Caedmon Records, founded in 1952, was the first company to sell spoken word recordings to the public; the predecessors of the audiobook, you might say. I spent most of this past Sunday afternoon listening to some wonderful Caedmon recordings from the 1970s, of ghost tales and fantasies read by Vincent Price and Boris Karloff. They were the perfect way to relieve the tedium of folding laundry and other chores.
The first one I listened to was A Graveyard of Ghost Tales (1974), read by Vincent Price. You can (at the moment, anyway) find the entire LP on YouTube; I’ve linked to it at the bottom of the post. Price’s smooth and expressive voice is always a pleasure to listen to, and the stories were engaging, more like ghostly folktales or urban legends than horror stories, but that suited me just fine. I especially liked “The Ghostly Hand of Spital House.” Price’s rendition of “The Leg of Gold” was fun to listen to, as well.
I was surprised, though, that neither this LP nor the second one I listened to (also read by Price) gave any credits for the readings. The listing for the album on Discogs gives editing and illustration credits, but very little information about who wrote the pieces that Price read. I couldn’t find any information on literary sources anywhere online. So I decided to do a little digging on my own.
I haven’t read most of the books or texts that I mention here, so I can’t one hundred percent guarantee my attributions. However, Jenny Ashford on the Facebook group Alone with the Horrors: Horror Fiction also did some digging (thank you, Jenny!), and her research seems consistent with mine. So, for now, here’s my best educated guess on the literary sources for A Graveyard of Ghost Tales :
A Graveyard of Ghost Tales: Tracklist
The Lavender Evening Dress – by Carl Carmer
Bond of Reunion – by Carl Carmer
Harp Notes in the Mist – by Carl Carmer
The Tale of the White Dove – by Carl Carmer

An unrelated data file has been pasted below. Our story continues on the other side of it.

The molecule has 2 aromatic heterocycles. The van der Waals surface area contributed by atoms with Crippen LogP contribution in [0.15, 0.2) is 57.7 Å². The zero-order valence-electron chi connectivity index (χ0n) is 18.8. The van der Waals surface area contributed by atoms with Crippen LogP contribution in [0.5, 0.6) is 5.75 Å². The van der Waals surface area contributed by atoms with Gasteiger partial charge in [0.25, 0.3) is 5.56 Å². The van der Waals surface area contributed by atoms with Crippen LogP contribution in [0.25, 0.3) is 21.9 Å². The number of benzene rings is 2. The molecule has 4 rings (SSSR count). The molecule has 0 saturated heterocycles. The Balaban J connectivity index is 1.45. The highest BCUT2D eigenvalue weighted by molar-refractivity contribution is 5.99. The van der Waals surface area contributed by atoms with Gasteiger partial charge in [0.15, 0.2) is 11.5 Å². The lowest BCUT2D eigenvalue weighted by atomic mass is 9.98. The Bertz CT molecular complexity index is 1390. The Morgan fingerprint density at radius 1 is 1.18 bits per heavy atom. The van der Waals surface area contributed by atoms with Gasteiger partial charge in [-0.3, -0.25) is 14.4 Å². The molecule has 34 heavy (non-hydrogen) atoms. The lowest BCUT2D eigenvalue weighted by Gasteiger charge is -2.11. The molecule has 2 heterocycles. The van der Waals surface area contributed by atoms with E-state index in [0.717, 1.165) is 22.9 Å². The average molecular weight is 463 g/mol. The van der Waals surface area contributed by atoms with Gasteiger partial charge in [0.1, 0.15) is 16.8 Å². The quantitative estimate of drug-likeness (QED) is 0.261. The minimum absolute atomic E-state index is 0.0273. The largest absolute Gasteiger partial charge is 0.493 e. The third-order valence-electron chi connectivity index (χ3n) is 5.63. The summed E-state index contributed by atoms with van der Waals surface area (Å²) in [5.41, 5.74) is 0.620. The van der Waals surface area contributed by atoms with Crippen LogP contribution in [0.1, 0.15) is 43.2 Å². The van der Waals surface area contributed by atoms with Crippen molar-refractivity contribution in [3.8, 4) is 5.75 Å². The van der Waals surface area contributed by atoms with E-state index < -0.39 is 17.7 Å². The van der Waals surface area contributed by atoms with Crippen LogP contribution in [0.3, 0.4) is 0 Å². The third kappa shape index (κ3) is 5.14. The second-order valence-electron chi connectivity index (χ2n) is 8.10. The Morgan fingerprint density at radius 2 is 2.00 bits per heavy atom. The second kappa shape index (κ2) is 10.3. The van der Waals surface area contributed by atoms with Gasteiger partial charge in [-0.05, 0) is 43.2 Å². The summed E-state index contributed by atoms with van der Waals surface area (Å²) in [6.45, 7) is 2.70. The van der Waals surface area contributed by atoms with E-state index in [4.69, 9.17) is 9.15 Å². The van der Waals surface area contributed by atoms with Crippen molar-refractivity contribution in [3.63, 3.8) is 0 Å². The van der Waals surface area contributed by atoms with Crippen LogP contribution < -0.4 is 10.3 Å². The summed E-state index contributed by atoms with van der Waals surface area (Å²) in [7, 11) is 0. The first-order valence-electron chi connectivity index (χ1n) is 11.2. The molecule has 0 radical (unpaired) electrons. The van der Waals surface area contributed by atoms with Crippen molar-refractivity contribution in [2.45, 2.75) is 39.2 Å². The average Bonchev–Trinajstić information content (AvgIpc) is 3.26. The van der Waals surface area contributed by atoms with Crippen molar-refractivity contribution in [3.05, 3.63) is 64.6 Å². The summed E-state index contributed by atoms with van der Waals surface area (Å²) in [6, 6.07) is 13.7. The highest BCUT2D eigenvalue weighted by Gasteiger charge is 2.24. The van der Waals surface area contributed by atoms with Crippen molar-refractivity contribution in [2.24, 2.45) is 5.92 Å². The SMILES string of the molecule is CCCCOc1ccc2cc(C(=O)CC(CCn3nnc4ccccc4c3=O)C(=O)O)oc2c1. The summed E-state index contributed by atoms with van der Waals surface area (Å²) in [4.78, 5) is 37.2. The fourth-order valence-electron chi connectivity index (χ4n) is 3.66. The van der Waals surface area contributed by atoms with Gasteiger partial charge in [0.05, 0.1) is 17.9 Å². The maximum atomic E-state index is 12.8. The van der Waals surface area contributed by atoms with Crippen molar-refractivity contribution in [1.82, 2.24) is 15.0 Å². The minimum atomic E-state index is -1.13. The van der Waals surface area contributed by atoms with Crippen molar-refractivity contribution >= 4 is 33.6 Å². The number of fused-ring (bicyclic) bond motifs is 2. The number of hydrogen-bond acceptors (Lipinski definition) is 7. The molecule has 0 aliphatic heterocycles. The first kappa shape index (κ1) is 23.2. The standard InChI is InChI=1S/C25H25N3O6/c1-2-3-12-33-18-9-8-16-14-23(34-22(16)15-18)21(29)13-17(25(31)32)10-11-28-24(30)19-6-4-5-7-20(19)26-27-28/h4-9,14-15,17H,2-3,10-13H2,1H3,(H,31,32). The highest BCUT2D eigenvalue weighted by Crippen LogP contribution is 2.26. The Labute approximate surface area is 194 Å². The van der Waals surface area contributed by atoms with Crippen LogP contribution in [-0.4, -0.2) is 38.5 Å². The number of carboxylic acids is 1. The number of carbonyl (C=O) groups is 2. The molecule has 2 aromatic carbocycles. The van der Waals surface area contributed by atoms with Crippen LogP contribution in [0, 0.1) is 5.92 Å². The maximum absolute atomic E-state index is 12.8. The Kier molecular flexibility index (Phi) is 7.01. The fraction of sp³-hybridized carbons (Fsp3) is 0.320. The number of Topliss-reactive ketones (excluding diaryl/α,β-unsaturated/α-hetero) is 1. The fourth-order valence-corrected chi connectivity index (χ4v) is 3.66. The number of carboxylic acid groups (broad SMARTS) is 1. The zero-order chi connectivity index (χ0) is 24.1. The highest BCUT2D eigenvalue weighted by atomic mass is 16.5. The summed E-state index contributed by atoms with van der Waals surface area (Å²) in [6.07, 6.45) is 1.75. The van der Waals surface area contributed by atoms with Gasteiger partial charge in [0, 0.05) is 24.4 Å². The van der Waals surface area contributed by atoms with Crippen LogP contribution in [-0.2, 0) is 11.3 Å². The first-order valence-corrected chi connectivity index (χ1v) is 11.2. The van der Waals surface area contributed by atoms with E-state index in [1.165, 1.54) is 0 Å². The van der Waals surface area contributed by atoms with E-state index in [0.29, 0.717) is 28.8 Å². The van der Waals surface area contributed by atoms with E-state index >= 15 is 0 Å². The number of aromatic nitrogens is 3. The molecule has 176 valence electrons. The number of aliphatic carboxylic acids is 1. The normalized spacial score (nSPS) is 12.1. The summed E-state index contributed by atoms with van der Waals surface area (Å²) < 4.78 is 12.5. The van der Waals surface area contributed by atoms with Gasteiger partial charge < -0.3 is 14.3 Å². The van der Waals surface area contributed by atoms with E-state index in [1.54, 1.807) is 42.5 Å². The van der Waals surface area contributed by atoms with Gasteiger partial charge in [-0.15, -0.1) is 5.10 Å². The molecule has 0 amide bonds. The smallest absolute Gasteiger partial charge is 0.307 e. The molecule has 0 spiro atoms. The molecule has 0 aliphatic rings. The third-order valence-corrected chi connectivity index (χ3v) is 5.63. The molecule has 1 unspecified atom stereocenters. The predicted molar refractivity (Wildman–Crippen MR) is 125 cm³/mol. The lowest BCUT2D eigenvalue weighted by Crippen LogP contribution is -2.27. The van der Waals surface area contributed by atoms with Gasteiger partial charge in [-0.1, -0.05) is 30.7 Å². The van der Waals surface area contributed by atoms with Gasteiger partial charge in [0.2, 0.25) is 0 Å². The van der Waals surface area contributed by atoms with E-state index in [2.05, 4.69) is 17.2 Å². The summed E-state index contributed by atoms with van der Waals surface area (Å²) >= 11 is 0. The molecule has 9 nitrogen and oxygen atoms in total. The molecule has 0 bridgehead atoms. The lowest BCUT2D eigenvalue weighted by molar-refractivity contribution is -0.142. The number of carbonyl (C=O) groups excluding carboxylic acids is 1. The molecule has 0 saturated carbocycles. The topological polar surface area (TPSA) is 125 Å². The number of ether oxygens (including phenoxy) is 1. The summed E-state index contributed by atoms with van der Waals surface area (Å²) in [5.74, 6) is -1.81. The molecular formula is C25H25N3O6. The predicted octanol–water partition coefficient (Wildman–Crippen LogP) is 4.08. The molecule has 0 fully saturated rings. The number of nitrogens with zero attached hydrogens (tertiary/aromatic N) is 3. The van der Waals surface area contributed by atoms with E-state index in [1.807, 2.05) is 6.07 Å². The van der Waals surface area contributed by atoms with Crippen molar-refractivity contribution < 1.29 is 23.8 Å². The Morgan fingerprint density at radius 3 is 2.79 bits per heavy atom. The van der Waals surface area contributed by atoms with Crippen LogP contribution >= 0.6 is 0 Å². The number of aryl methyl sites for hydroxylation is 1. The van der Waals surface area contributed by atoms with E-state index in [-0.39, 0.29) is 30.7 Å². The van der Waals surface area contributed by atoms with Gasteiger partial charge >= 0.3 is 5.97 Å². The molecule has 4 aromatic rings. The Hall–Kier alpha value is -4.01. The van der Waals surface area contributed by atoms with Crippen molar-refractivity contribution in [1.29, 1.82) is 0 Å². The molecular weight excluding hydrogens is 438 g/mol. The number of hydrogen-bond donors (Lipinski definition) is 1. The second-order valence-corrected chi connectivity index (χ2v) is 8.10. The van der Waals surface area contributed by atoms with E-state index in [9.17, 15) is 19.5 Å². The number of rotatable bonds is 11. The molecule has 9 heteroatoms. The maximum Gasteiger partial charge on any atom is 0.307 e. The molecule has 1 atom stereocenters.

Magic Candle to Find Treasure – adapted from the Petit Albert, as quoted by Émile-Jules Grillot de Givry
Hand of Glory – adapted from the Petit Albert, as quoted by Émile-Jules Grillot de Givry
Protection Against the Hand of Glory – adapted from the Petit Albert, as quoted by Émile-Jules Grillot de Givry
The Ghostly Hand of Spital House – by Dorothy Gladys Spicer
The Leg of Gold – traditional French folktale, retold by Ruth Manning-Sanders?
Carl Carmer was, according to Wikipedia, “one of America’s most popular writers during the 1940s and 1950s.” He lived for many years in Alabama, and is possibly most famous for his book Stars Fell on Alabama. The Carmer stories that Price reads can be found in the 1956 collection The Screaming Ghost and Other Stories. They sound like literary retellings of folktales and urban legends, with lots of local color, in the Lafcadio Hearn vein. In fact, a few of the tales (either on this LP or on the following one) are set in or around New Orleans, where Hearn lived for a while, and I wondered while listening if they were Hearn stories.
The Petit Albert is an eighteenth century French grimoire attributed to Albertus Magnus. It has apparently never been translated into English, and it’s likely that the producers of this LP found the “recipes” for the Hand of Glory and the Magic Candle in Witchcraft, Magic, and Alchemy, the 1931 translation of Musée des sorciers, mages et alchimistes (1929) by the French historian and occultist Émile-Jules Grillot de Givry, which quotes the relevant passages from the Petit Albert.
Discogs credits “The Ghostly Hand of Spital House” to Dorothy Gladys Spicer, from her 1965 book 13 Ghosts. Unfortunately, Dorothy Gladys Spicer is not this Dorothy Spicer, the aviatrix and first woman to get an advanced certification in aeronautical engineering (go, women in STEM!). I can’t find any biographical information on the author of 13 Ghosts, so she will have to be known by her works. Here’s her book publication list from Open Library (click “everything” to get all the entries, and not just ebooks), and here’s her entry at the FictionMags Index.
“The Leg of Gold” is a French variation of the Aarne-Thompson type 366 family of folktales, usually known collectively as “The Golden Arm.” Obviously, different limbs feature in different versions of the story. Our best guess is that the version Price read is a retelling by Ruth Manning-Sanders, from A Book of Ghosts & Goblins (1968). You can find a less elaborate, but fundamentally equivalent, version in Wilson M. Hudson’s essay “I Want My Golden Arm,” from Folk Travelers: Ballads, Tales, and Talk (1953), edited by Mody C. Boatright, Wilson M. Hudson, and Allen Maxwell. The story, from Gascony, is on page 186 of the version of the book I’ve linked to, but I recommend you read the whole essay, because it’s quite interesting.
Whew! That’s everything for this LP. Next post, I’ll cover Tales of Witches, Ghosts and Goblins (1972). But for now, sit back and enjoy as Vincent Price takes you on a tour of his graveyard of ghosts: